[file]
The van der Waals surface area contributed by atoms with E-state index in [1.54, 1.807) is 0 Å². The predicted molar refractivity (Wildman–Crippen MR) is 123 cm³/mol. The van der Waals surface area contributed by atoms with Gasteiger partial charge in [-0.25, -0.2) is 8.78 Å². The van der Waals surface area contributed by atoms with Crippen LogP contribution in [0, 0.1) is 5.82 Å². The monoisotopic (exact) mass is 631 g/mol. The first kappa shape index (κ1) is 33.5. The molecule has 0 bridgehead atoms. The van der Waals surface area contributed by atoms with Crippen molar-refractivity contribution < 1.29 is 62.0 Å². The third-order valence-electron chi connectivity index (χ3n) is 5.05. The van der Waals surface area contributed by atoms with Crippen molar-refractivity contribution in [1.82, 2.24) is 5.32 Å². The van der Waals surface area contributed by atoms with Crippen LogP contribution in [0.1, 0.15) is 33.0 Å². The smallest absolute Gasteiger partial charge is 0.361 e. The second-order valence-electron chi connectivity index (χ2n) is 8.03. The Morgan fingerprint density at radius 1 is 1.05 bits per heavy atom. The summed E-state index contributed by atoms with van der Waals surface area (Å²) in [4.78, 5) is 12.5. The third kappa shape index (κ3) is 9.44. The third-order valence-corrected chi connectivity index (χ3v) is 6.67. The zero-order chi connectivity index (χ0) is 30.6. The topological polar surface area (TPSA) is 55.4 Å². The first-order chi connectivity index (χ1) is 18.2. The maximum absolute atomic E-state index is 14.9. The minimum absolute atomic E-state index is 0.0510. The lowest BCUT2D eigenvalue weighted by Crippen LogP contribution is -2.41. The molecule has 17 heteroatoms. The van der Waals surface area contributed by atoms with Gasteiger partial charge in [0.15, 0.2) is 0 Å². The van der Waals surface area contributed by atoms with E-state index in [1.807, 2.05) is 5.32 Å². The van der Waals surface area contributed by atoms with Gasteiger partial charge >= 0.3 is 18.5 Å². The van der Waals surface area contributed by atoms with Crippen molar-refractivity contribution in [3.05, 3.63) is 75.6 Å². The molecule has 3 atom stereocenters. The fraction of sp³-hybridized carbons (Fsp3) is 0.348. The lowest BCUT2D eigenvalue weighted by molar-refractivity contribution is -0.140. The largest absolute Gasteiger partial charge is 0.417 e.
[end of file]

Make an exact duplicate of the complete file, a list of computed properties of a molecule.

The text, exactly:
The van der Waals surface area contributed by atoms with E-state index in [1.54, 1.807) is 0 Å². The predicted molar refractivity (Wildman–Crippen MR) is 123 cm³/mol. The van der Waals surface area contributed by atoms with Gasteiger partial charge in [-0.25, -0.2) is 8.78 Å². The van der Waals surface area contributed by atoms with Crippen LogP contribution in [0, 0.1) is 5.82 Å². The monoisotopic (exact) mass is 631 g/mol. The first kappa shape index (κ1) is 33.5. The molecule has 0 bridgehead atoms. The van der Waals surface area contributed by atoms with Crippen molar-refractivity contribution < 1.29 is 62.0 Å². The third-order valence-electron chi connectivity index (χ3n) is 5.05. The van der Waals surface area contributed by atoms with Crippen molar-refractivity contribution in [1.82, 2.24) is 5.32 Å². The van der Waals surface area contributed by atoms with Crippen LogP contribution in [0.1, 0.15) is 33.0 Å². The smallest absolute Gasteiger partial charge is 0.361 e. The second-order valence-electron chi connectivity index (χ2n) is 8.03. The Morgan fingerprint density at radius 1 is 1.05 bits per heavy atom. The summed E-state index contributed by atoms with van der Waals surface area (Å²) in [4.78, 5) is 12.5. The third kappa shape index (κ3) is 9.44. The third-order valence-corrected chi connectivity index (χ3v) is 6.67. The zero-order chi connectivity index (χ0) is 30.6. The topological polar surface area (TPSA) is 55.4 Å². The first-order chi connectivity index (χ1) is 18.2. The maximum absolute atomic E-state index is 14.9. The minimum absolute atomic E-state index is 0.0510. The lowest BCUT2D eigenvalue weighted by Crippen LogP contribution is -2.41. The molecule has 17 heteroatoms. The van der Waals surface area contributed by atoms with Gasteiger partial charge in [0.15, 0.2) is 0 Å². The van der Waals surface area contributed by atoms with E-state index in [1.807, 2.05) is 5.32 Å². The van der Waals surface area contributed by atoms with Gasteiger partial charge >= 0.3 is 18.5 Å². The van der Waals surface area contributed by atoms with Crippen molar-refractivity contribution in [3.05, 3.63) is 75.6 Å². The molecule has 3 atom stereocenters. The fraction of sp³-hybridized carbons (Fsp3) is 0.348. The lowest BCUT2D eigenvalue weighted by molar-refractivity contribution is -0.140. The largest absolute Gasteiger partial charge is 0.417 e.